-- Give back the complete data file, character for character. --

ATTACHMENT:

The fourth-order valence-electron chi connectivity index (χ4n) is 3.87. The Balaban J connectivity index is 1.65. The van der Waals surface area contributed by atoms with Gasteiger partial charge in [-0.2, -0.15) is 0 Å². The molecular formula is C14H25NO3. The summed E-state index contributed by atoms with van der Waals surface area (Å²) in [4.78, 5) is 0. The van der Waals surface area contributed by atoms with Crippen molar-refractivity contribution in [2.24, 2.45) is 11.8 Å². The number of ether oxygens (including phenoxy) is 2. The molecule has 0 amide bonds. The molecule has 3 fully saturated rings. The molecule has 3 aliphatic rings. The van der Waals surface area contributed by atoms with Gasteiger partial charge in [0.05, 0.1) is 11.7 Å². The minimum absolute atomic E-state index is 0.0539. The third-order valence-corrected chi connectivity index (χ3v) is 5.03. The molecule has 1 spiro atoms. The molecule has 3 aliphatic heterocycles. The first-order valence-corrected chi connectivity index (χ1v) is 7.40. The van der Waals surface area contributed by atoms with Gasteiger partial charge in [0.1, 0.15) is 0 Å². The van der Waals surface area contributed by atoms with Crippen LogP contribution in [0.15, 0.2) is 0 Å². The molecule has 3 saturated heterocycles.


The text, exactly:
The fourth-order valence-electron chi connectivity index (χ4n) is 3.87. The Balaban J connectivity index is 1.65. The van der Waals surface area contributed by atoms with Gasteiger partial charge in [-0.2, -0.15) is 0 Å². The molecular formula is C14H25NO3. The summed E-state index contributed by atoms with van der Waals surface area (Å²) in [4.78, 5) is 0. The van der Waals surface area contributed by atoms with Crippen molar-refractivity contribution in [2.24, 2.45) is 11.8 Å². The number of ether oxygens (including phenoxy) is 2. The molecule has 0 amide bonds. The molecule has 3 fully saturated rings. The molecule has 3 aliphatic rings. The van der Waals surface area contributed by atoms with Gasteiger partial charge in [0.05, 0.1) is 11.7 Å². The minimum absolute atomic E-state index is 0.0539. The third-order valence-corrected chi connectivity index (χ3v) is 5.03. The molecule has 1 spiro atoms. The molecule has 3 aliphatic heterocycles. The first-order valence-corrected chi connectivity index (χ1v) is 7.40. The van der Waals surface area contributed by atoms with Gasteiger partial charge in [0.1, 0.15) is 0 Å². The van der Waals surface area contributed by atoms with Crippen LogP contribution in [0.15, 0.2) is 0 Å². The molecule has 3 saturated heterocycles.